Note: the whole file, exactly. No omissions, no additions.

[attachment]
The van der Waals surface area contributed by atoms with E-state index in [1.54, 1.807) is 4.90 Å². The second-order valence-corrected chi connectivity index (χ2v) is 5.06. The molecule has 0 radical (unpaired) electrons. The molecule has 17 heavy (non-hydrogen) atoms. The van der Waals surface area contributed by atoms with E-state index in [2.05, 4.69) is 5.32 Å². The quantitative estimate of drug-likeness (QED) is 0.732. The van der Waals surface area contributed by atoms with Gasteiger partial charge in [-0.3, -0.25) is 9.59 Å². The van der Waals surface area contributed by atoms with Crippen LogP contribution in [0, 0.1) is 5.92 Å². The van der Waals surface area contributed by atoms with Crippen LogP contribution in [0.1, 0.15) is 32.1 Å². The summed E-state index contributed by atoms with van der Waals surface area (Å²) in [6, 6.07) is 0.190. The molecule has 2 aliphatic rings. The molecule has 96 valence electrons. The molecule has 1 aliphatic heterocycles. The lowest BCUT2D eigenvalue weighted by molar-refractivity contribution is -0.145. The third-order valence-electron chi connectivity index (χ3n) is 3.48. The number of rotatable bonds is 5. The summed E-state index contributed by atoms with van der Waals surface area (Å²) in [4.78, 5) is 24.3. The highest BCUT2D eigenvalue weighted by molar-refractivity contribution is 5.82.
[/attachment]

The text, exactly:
The van der Waals surface area contributed by atoms with E-state index in [1.54, 1.807) is 4.90 Å². The second-order valence-corrected chi connectivity index (χ2v) is 5.06. The molecule has 0 radical (unpaired) electrons. The molecule has 17 heavy (non-hydrogen) atoms. The van der Waals surface area contributed by atoms with E-state index in [2.05, 4.69) is 5.32 Å². The quantitative estimate of drug-likeness (QED) is 0.732. The van der Waals surface area contributed by atoms with Gasteiger partial charge in [-0.3, -0.25) is 9.59 Å². The van der Waals surface area contributed by atoms with Crippen LogP contribution in [0, 0.1) is 5.92 Å². The van der Waals surface area contributed by atoms with Crippen LogP contribution in [0.1, 0.15) is 32.1 Å². The summed E-state index contributed by atoms with van der Waals surface area (Å²) in [6, 6.07) is 0.190. The molecule has 2 aliphatic rings. The molecule has 96 valence electrons. The molecule has 1 aliphatic heterocycles. The lowest BCUT2D eigenvalue weighted by molar-refractivity contribution is -0.145. The third-order valence-electron chi connectivity index (χ3n) is 3.48. The number of rotatable bonds is 5. The summed E-state index contributed by atoms with van der Waals surface area (Å²) in [4.78, 5) is 24.3. The highest BCUT2D eigenvalue weighted by molar-refractivity contribution is 5.82.